U.S. SOCOM (Special Operations Command) has, for the first time since the Vietnam War, allowed its MC-130 gunships to operate in daytime.
For the last four decades, it was believed too dangerous for these low, slow flying, heavily armed aircraft to operate when the sun was up. The key to this change is new weapons being used by gunships. The new, small, missiles enable the slow, large, MC-130s to operate above the range of ground fire. The new SOCOM MC-130W “Dragon Spear” is also based on an idea developed by the U.S. Marine Corps, the “instant gunship.”
The first one of these arrived in Afghanistan five months ago. Four months ago, it fired one of its weapons (a Hellfire missile) for the first time (killing five Taliban). Called “Harvest Hawk,” the marine “instant gunship” system, enables weapons and sensors to be quickly rolled into a C-130 transport and hooked up. This takes a few hours, and turns the C-130 into a gunship (similar in capabilities existing AC-130 gunships). The sensor package consists of day/night vidcams with magnification capability. The weapons currently consist of ten Griffin missiles and four Hellfires. A 30mm autocannon is optional.
The 15.6 kg (34.5 pound) Griffin, recently entered service in Afghanistan, aboard UAVs. The Hellfire II, which weighs 48.2 kg (106 pounds), carries a 9 kg (20 pound) warhead and has a range of 8,000 meters. The Griffin has a 5.9 kg (13 pound) warhead which is larger, in proportion to its size, than the one carried by the larger Hellfire missile. Griffin has pop-out wings, allowing it to glide, and thus has a longer range (15 kilometers) than Hellfire. UAVs can carry more of the smaller missiles, typically two of them in place of one Hellfire. There are similar arrangements for Griffin.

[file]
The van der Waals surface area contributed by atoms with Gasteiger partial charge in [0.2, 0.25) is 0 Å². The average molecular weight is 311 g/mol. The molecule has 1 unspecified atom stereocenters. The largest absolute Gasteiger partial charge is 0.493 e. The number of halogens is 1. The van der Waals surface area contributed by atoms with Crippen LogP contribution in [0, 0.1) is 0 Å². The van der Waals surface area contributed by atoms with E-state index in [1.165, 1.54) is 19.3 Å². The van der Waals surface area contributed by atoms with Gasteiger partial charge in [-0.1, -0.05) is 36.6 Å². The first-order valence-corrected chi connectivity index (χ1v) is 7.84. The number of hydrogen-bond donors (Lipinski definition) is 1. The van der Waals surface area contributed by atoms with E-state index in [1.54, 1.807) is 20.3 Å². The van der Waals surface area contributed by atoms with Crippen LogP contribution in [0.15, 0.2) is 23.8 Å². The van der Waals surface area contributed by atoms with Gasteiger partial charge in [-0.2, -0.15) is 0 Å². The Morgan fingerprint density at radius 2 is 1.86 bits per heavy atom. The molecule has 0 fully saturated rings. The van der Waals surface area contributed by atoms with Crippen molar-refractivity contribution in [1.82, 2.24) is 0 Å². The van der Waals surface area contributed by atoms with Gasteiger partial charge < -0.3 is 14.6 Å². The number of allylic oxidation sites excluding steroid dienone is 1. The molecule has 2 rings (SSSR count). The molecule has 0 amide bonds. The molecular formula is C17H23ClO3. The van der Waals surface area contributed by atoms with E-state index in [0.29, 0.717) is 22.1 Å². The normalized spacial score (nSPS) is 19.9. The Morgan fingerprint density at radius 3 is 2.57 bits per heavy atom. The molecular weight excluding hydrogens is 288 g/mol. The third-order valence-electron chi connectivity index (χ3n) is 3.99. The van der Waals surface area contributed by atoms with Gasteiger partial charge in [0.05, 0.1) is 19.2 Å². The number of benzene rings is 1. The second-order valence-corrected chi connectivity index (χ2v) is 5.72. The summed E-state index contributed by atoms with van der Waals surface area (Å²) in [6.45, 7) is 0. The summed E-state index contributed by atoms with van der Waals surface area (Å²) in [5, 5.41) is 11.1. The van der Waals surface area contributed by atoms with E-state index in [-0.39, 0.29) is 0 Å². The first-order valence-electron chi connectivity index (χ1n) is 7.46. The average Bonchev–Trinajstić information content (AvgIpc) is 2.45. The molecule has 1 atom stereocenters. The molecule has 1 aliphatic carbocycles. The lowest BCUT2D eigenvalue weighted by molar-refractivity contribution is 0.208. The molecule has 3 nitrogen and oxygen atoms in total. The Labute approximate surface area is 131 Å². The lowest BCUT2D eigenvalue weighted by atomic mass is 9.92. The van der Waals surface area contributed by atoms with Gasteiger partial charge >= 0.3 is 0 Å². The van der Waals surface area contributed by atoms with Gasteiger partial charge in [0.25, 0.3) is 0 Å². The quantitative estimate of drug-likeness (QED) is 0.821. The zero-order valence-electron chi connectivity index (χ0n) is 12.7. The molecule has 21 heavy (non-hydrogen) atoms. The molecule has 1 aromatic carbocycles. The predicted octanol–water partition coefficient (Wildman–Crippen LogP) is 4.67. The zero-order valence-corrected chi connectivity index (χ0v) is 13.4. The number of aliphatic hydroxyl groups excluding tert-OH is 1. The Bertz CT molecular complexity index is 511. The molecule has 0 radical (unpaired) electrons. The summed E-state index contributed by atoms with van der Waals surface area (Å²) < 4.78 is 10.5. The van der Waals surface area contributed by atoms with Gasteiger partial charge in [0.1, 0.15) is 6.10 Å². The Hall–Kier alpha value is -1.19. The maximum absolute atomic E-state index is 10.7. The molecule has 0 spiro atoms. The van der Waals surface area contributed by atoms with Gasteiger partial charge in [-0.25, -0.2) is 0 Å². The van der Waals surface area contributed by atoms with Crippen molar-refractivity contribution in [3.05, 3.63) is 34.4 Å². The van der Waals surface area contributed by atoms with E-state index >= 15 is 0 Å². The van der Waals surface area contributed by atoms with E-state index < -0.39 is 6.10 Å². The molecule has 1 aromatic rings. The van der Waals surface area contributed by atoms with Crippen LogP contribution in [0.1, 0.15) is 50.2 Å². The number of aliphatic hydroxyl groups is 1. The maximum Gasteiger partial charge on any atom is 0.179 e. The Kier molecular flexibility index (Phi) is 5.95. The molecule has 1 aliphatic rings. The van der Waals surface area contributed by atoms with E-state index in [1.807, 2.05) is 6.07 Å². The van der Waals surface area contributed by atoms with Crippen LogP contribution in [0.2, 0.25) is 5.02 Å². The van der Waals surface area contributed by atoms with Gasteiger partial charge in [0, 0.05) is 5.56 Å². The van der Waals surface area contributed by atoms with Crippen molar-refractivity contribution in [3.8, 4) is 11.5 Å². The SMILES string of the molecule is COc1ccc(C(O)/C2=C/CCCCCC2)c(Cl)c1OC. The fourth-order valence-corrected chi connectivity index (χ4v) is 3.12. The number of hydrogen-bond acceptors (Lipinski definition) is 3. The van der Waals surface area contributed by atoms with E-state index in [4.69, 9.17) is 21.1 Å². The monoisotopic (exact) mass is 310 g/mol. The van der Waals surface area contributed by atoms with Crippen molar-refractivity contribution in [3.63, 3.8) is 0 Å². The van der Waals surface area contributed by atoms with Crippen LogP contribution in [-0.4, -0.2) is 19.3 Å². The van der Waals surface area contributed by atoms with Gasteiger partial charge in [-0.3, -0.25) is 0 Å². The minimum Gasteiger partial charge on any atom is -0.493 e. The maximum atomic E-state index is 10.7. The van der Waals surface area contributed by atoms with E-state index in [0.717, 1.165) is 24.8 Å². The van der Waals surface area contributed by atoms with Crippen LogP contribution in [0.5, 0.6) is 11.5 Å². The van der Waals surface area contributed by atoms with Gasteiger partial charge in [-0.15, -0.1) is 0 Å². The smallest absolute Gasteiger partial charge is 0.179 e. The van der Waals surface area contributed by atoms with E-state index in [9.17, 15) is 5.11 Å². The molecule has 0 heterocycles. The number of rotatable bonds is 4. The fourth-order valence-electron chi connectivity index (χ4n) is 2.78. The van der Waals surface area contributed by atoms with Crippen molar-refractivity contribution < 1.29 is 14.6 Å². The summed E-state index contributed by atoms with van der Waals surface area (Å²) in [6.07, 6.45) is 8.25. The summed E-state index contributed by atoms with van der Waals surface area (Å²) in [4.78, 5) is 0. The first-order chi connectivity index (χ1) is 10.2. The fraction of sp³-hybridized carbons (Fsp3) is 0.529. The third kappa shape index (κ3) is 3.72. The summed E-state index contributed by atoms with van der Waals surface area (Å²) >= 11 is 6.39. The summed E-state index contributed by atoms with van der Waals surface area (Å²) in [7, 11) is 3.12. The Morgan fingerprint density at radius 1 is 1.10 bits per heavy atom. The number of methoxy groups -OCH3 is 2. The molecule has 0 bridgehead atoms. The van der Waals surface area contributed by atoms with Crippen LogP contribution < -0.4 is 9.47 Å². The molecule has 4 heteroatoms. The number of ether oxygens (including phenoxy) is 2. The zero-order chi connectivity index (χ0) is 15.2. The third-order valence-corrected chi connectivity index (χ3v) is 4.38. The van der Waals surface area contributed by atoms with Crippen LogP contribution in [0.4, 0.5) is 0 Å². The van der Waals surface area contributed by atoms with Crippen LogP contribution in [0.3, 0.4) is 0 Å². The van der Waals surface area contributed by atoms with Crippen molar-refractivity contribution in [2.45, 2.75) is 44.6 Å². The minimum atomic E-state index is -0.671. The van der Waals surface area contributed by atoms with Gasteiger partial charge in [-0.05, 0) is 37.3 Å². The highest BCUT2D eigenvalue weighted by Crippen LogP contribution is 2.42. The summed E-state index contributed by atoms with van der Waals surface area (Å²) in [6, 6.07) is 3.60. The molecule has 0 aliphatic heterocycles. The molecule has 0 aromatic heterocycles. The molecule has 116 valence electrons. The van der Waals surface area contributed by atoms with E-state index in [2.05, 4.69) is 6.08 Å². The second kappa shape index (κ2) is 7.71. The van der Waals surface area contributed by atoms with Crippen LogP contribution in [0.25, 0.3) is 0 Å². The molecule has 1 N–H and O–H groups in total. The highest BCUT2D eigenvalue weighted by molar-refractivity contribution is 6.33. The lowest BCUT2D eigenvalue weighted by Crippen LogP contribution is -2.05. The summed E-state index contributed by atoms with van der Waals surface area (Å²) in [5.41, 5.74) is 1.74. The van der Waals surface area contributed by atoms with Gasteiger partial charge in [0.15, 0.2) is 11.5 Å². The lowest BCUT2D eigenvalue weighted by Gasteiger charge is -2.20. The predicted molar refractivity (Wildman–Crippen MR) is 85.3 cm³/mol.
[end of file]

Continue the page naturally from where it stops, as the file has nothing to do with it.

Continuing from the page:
Harvest Hawk enables marine KC-130J tankers to be transformed into gunships with the addition of the portable weapons and sensors. The marines had long noted the success of the U.S. Air Force AC-130 gunships that SOCOM (Special Operations Command) uses. But they couldn’t afford them, as an AC-130 costs more than three times as much as a marine KC-130J aerial refueling aircraft. But the marines developed a solution. This is something the marines often do.
The KC-130J is the latest, and largest, USMC version of the C-130 transport used for aerial refueling. But the KC-130J can also carry cargo, and weapons (bombs and missiles) hung from the wings. Thus the Harvest Hawk version of the KC-130J adds a targeting pod, with the data going to a special cargo container containing control equipment (computers, commo and displays) enabling operators use of the day/night sensors of the targeting pod, to fire missiles hung from the wings. The SOCOM version is the MC-130W.